Indexicals, Contexts and Unarticulated Constituents

Philosophers and logicians use the term “indexical” for words such as “I”, “you” and “tomorrow”. Demonstratives such as “this” and “that” and demonstratives phrases such as “this man” and “that computer” are usually reckoned as a subcategory of indexicals. (Following [Kaplan, 1989a].) The “context-dependence” of indexicals is often taken as a defining feature: what an indexical designates shifts from context to context. But there are many kinds of shiftiness, with corresponding conceptions of context. Until we clarify what we mean by “context”, this defining feature remains unclear. In sections 1–3, which are largely drawn from [Perry, forthcoming(a)], I try to clarify the sense in which indexicals are context-dependent and make some distinctions among the ways indexicals depend on context. In sections 3–6, I contrast indexicality with another phenomenon that I call “unarticulated constituents.”.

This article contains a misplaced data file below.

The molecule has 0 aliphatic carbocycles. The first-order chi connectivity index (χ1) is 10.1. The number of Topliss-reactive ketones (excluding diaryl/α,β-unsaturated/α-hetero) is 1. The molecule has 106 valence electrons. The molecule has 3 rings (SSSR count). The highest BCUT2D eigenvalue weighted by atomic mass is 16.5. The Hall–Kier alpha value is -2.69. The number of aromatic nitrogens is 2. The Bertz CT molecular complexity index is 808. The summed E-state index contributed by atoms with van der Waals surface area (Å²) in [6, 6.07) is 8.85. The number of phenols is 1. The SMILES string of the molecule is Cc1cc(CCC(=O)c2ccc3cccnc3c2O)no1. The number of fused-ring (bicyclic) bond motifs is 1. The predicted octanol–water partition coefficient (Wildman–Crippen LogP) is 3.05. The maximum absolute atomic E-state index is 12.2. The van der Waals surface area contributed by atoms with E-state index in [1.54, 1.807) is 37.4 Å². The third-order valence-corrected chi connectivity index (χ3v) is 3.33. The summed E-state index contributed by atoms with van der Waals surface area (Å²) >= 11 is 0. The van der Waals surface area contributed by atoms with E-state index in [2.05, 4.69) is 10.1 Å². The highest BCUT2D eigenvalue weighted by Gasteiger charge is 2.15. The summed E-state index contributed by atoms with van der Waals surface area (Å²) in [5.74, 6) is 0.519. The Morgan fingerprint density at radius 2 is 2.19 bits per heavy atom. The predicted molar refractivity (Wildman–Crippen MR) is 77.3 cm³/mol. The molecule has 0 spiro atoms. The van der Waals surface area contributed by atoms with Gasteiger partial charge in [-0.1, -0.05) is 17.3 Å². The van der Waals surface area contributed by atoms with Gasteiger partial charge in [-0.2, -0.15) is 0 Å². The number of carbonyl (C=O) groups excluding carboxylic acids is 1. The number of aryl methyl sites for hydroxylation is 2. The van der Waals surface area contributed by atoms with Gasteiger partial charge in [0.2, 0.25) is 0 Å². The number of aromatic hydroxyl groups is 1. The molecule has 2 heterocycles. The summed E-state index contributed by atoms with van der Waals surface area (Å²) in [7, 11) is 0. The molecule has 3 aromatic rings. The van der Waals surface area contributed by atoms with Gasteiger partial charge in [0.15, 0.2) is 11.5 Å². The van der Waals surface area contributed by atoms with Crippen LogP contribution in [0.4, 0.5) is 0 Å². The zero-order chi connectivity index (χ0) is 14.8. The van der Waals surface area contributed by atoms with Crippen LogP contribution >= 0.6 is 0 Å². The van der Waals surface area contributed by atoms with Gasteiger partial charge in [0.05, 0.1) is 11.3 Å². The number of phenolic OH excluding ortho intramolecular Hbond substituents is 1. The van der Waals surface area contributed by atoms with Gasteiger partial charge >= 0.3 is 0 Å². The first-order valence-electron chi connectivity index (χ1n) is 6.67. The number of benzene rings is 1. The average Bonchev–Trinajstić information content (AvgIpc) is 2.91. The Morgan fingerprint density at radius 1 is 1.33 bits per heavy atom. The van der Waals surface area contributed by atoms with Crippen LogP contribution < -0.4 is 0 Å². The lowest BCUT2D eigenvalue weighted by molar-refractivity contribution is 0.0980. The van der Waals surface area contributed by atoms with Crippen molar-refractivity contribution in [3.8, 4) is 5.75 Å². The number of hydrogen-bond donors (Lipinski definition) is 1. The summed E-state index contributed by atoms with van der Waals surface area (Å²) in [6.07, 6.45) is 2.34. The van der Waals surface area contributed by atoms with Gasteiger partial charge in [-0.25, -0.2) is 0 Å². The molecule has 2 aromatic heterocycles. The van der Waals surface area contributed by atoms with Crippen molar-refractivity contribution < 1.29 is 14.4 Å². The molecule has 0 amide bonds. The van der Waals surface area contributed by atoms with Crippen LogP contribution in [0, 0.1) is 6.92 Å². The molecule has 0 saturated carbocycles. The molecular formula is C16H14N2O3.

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Luisa Martí (2006). Unarticulated Constituents Revisited. Linguistics and Philosophy 29 (2):135 - 166.
Luisa Marti (2006). Unarticulated Constituents Revisited. Linguistics and Philosophy 29 (2):135--166.

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